This collaborative project followed a human-centered design process, iteratively testing and redesigning the experience with participants. Our user studies showed that participants would often wander away from gravesites while continuing to listen to content about that location. We redesigned the experience to loosen the connection between location and content. The Voices of Oakland project continues to evolve. Developers are porting the experience to small mobile device. Georgia Tech received a grant to create more audio content and to take the project to the public.
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The Designer's Augmented Reality Toolkit (DART) integrates real-time video, various sensors, and wizarding methods into Adobe Director to support creativity in augmented reality. We created DART to give designers and people who are not C++ programmers access to augmented and virtual reality. DART is essentially a Director Xtra (plugin) and a set of Lingo behavior scripts and its available for free on the DART download site. I helped develop DART's cue/action event system, visualizations for user studies, and capture/replay facilities. I conducted evaluations of the software, including classroom assessments and interviews with artists and designers.
DART has been downloaded thousands of times, and continues to be used by designers and researchers to build immersive experiences.
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Who is Watching? (2004)
HDE Security provides the most dependable bathroom video surveillance concept on the market. While ordinary security systems rely on employees to monitor video streams, HDE sends video from highly insecure locations––such as bathrooms––into public areas so crime can be immediately exposed and eliminated. Give up your privacy for peace of mind.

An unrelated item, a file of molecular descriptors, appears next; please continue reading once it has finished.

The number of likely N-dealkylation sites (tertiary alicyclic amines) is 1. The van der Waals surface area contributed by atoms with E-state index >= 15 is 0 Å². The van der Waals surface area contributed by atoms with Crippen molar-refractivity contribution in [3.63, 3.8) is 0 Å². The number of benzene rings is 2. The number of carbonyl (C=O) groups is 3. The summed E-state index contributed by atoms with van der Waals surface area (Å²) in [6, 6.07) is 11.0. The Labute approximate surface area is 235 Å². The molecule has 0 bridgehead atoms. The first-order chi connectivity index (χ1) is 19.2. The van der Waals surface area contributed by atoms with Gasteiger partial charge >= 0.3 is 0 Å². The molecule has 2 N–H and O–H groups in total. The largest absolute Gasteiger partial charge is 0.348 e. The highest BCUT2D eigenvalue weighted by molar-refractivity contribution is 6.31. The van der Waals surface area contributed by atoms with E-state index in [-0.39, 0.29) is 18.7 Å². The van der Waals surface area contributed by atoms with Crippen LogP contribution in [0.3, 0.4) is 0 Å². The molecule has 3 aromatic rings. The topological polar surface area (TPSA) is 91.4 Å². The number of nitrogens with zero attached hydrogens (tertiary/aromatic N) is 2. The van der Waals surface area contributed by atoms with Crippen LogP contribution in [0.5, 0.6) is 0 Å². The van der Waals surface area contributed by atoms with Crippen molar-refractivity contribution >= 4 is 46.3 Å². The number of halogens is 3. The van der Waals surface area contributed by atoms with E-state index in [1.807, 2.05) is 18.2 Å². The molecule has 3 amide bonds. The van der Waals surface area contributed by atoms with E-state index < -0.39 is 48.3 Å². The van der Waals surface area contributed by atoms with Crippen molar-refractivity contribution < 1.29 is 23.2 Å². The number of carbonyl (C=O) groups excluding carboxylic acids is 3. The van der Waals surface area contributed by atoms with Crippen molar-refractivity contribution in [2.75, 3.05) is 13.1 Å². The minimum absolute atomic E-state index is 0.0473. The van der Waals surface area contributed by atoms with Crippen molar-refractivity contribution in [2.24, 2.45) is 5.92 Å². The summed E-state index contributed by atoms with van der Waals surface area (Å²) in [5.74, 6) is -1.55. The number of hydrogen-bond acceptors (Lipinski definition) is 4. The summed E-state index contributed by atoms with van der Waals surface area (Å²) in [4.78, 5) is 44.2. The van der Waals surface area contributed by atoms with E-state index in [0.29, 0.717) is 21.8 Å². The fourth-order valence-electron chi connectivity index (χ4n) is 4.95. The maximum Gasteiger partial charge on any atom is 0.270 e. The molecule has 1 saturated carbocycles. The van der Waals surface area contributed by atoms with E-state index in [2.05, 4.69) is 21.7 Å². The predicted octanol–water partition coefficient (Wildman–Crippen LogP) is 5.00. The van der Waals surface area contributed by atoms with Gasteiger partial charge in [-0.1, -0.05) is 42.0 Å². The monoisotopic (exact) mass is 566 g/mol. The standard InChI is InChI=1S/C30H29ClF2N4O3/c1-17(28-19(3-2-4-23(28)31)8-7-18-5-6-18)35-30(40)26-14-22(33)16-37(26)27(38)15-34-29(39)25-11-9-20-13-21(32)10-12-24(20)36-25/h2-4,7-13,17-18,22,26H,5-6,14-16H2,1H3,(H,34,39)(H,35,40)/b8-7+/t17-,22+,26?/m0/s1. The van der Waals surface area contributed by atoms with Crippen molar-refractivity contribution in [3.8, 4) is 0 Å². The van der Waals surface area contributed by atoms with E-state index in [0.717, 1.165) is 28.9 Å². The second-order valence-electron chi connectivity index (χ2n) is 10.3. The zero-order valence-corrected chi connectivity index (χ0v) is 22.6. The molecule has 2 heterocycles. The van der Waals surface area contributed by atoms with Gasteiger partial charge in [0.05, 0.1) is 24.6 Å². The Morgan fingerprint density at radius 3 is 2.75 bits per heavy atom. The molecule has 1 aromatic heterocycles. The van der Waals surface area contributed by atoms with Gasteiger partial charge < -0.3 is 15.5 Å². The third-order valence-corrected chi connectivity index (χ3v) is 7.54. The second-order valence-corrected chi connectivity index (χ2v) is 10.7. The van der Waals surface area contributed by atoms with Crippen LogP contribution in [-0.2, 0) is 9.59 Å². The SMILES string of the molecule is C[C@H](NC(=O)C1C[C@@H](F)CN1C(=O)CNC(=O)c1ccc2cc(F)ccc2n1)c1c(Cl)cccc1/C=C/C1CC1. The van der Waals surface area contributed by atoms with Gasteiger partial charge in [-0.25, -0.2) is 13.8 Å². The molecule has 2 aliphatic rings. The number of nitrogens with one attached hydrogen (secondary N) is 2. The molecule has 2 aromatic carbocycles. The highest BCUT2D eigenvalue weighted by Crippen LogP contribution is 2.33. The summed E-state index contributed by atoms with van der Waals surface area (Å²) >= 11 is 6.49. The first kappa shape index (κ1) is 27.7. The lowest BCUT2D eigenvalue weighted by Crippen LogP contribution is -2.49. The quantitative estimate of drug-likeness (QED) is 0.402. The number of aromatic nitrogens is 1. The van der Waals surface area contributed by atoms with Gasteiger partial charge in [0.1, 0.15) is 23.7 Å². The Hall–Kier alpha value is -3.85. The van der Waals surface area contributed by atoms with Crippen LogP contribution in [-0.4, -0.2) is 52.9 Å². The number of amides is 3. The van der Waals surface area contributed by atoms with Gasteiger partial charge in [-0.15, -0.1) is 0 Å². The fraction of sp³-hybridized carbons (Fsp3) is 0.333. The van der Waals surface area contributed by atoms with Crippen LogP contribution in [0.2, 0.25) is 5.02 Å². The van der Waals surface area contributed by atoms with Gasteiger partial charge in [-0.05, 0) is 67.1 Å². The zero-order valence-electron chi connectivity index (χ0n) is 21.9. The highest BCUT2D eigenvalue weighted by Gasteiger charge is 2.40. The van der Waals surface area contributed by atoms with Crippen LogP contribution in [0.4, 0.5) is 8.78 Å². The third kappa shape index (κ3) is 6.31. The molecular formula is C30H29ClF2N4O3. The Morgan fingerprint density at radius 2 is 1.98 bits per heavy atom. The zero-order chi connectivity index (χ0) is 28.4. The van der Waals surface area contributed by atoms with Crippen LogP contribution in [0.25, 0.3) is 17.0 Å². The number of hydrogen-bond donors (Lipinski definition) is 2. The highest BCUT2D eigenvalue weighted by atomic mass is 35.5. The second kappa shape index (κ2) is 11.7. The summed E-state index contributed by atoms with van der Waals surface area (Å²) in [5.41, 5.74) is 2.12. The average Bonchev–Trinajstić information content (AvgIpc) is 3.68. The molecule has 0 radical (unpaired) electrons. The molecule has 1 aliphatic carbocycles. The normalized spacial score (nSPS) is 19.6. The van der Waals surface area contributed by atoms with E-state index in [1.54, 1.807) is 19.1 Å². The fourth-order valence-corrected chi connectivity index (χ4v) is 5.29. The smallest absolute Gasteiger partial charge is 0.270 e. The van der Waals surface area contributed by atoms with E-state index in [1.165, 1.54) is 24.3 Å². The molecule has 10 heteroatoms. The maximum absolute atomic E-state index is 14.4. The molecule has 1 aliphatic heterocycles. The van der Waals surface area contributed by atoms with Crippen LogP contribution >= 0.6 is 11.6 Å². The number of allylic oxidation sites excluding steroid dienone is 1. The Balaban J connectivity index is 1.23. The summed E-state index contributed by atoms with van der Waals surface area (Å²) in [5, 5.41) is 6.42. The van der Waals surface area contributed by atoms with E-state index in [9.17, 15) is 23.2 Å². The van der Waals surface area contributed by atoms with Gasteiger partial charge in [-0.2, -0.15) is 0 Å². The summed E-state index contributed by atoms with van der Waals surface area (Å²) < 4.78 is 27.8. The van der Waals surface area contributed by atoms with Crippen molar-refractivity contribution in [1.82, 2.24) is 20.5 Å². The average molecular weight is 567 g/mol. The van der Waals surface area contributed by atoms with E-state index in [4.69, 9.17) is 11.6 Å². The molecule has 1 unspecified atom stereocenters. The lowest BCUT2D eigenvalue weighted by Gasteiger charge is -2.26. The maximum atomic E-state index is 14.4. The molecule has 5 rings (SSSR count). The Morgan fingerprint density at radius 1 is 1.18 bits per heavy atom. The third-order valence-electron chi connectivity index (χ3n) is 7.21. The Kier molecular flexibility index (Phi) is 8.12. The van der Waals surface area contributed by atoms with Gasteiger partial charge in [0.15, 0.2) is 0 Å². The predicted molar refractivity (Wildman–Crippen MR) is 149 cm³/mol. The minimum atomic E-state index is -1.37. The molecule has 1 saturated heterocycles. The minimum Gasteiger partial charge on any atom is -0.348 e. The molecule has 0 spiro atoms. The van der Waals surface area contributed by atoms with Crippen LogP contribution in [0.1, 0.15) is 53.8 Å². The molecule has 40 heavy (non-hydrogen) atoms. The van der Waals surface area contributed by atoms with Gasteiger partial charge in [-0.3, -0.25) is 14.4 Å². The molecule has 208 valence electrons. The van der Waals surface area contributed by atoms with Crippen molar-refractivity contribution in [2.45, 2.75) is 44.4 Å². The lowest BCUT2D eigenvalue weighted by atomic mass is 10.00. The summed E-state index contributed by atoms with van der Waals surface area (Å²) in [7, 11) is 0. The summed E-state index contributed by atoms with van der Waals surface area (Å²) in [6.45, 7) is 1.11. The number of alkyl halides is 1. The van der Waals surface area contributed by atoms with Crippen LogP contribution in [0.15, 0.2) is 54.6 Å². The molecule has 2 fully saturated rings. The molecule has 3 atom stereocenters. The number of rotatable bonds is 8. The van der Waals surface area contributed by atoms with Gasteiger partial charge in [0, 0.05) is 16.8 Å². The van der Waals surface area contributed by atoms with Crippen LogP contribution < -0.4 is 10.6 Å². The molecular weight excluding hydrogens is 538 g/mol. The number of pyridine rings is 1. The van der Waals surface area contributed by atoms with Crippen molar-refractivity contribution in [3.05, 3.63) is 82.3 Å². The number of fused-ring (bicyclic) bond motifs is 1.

Engin Erdogan, Julie Hoffman, and I invented a bathroom video surveillance company, complete with brochures and a marketing video, to challenge how people think about privacy and security. As an exhibition during LCC Digital Media demo day, we put cameras in the men's bathroom and displayed the live feed in the public area.
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In a responsive space, dancers wear garments with tiny computers that continuously sense movements and alter the audio-visual environment. As part of the Topological Media Lab, I developed the UC Berkeley TinyOS motes, an experimental platform for novel wireless applications. Our technical goal was to optimize the network capacity to provide continuous sensor data from force sensitive resistors, accelerometers, light sensors, and magnetometers.
This highly collaborative project employed the skills of artists and technologists. The wireless sensor platform was figuratively and literally interwoven with the artistic vision of designers and dancers. I helped create simple interfaces to the streaming data in MAX/MSP.
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Mobile ADVICE (2002)
Mobile ADVICE (Accessible Device for Visually Impaired Capability Enhancement) is a prototype mobile device for improving accessibility for the visually impaired. Our multidisciplinary team interviewed people with visual impairments and created a physical prototype from electronic components and modeling clay. The software prototype allowed us to perform "wizard" evaluations with potential users; a team member triggered audio segments as visual impaired users navigated the system.
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Haptic Dental Trainer (the Iowa Dental Surgical Simulator) is a force-based simulator to teach dental students the subtle tactile skills of dentistry before practicing with people. We developed two versions of haptic devices to emulate the feel of searching for cavities. By meeting with expert dentists throughout the design and implementation process, and conducting summative usability studies to evaluate the simulator, my collaborators and I developed a useful training tool that remains an active research project. The results of this work were compiled in my undergraduate Honors thesis, "Virtual Dentistry: the Forces Behind the Pain."